By The Common Mn
Boy, it's a bad week for the Astros and their fans. First, Jeff Bagwell gets totally jobbed in the Hall of Fame voting, and now their in our crosshairs. As always, you can find complete list of the 3 Questions series, including your favorite team, here.
The Astros finally took a hint in 2010, and realized that they needed to tear the team down in order to build their franchise back up. Gone are longtime stars Roy Oswalt and Lance Berkman. And the team has refrained from making any long-term commitments that will cripple the team. Even the extension they handed out to Brett Myers is just two years and an option. So given the team is in a definite rebuilding mode, here are three related questions for the Astros.
Question 1: How bad will the team be in 2011?
Dan Szymborski, for one, is not optimistic. According to ZIPS, only two players (Hunter Pence and Carlos Lee) project as above average offensively. And only two pitchers on the entire staff (Wandy Rodriguez and Myers) figure to be better than average. This could be an abysmal team.
Chris Johnson had a completely solid half-season in 2010, but probably was over his head and is already 26. Prospects Jason Castro (.205/.286/.287) and Brett Wallace (.222/.296/.319) certainly can’t play worse. And Tommy Manzella (.225/.267/.264) is not likely to get any real playing time this year with Clint Barmes and Bill Hall around.
At least Carlos Lee (.246/.291/.417) is probably not going to be this bad again. While his power is greatly diminished over his prime (and he remains a horrible defender), his .238 BABIP in 2010 is due to rebound somewhat, pushing his OBP back into the .320s or .330s. But it’s still probably not good for more than 625 runs or so, just a slight upgrade from 2010.
Meanwhile, without a half-season from Oswalt, and with a reduced bullpen, the Astros figure to give up a lot of runs in 2011, a stat in which they already finished 11th in the NL in 2010. A conservative estimate would put them at between 95-100 losses. And it’s certainly possible for them to hit 100.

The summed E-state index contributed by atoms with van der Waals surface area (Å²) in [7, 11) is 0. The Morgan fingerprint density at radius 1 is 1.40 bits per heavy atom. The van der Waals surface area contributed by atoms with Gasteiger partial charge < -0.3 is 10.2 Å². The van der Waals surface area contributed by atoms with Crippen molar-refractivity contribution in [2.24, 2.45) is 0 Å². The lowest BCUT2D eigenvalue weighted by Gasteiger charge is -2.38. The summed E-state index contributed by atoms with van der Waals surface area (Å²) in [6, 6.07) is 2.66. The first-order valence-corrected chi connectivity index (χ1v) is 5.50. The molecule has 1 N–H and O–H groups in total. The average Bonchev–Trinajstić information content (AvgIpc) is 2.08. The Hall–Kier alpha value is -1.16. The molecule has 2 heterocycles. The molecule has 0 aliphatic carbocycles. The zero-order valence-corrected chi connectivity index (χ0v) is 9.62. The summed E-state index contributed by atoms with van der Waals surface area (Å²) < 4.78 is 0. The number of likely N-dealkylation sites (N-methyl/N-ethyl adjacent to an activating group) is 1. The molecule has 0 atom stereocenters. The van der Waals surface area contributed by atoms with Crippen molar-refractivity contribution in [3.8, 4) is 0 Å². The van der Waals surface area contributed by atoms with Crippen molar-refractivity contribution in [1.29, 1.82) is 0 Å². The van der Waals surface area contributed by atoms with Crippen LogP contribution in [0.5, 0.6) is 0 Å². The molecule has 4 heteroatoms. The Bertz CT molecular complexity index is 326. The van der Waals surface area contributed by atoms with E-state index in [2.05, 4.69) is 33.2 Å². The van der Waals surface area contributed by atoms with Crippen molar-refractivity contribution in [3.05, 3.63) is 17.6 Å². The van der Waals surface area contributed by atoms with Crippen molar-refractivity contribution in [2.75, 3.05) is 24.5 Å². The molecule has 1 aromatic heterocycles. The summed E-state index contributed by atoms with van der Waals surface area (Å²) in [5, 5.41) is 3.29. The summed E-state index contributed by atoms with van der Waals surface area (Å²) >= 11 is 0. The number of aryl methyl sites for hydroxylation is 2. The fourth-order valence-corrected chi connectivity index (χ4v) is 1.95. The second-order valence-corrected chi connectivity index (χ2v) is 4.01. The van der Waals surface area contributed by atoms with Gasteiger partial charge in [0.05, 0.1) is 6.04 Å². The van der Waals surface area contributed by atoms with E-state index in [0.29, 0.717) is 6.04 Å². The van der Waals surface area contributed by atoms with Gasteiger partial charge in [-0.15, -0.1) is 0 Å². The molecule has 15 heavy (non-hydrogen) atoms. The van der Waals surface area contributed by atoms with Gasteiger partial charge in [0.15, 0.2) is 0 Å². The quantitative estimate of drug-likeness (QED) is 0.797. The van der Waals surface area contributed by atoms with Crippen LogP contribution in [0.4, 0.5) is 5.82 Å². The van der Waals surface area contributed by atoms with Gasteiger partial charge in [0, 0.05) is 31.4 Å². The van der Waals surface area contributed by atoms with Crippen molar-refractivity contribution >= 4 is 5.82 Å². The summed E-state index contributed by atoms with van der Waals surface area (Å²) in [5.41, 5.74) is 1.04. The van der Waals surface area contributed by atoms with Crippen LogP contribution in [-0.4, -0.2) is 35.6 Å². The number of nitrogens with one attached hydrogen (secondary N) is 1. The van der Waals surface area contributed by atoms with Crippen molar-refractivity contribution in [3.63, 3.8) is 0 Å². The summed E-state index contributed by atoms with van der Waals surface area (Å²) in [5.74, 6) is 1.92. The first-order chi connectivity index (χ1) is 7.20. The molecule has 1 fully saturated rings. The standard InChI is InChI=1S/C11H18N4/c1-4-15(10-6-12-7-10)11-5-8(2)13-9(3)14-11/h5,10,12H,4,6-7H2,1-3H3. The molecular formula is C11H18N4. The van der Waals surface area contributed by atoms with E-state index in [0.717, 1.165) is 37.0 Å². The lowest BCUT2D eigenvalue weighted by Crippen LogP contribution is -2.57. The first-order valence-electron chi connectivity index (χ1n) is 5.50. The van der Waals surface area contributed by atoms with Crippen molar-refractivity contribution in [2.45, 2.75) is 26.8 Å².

Question 2: Is there anyone on the farm who’s going to be able to help this year?
Heck no. The cupboard is still very bare, a victim of "cheapskate ownership" according to John Sickles. For Oswalt, Houston picked up JA Happ and a couple of 19 year olds, one of whom they flipped for Wallace. Likewise, they got a youngster for Berkman, with a reliever thrown in. Meanwhile, the organization’s eight minor league clubs finished more than a combined 100 games under .500. The only team with a winning record was in the Class A SALLY League. At AAA, both the hitters and pitchers averaged more than 27 years old. Meanwhile, their hitting and pitching at AA averaged 24.7 and 25.0 years old respectively. So they're not only not talented, but they're not young either. And most of their young players who were at all promising already played major roles last year.
Jordan Lyles, who will be 20 in 2011, is one youngster who might contribute in the next year. But given his age, and the fact that he skipped across the high minors in 2010, Houston would be smart to let him get at least a half-season at Round Rock before even thinking about moving him up. The rest of the talent is still 2-3 years away, including surprise 2010 1st round choice Delino DeShields Jr.
Question 3: So when will the Astros be competitive again?
It’s going to be a while. Drayton McLane is reportedly looking to sell, and will be hesitant to make long-term commitments that might weaken his ability to get a good price. And as long as Carlos Lee is on the books (until 2013), the Astros will have limited resources to spend. So with Free Agency not an option for improving the club, and with the next wave of talent still years away, Houston needs to continue to be active in the trade market. That probably means looking to deal Wandy Rodriguez this season. Wandy, believe it or not, is already going to be 32 and is unlikely to be around the next time the Astros are contenders. For now, he’s one of the better pitchers in the National League (a solid 1A or 2), and could command a nice return, particularly from a pitching desperate team like the Yankees. The team may also need to look into dealing the resurgent Brett Myers to bring in more building blocks. Michael Bourn, Bill Hall, Clint Barmes, whoever starts out hot and can command a fair price. It took years of bad decisions that propped up the sagging foundation of the Astros for the team to fall into such disrepair. And it’s going to be years digging back out.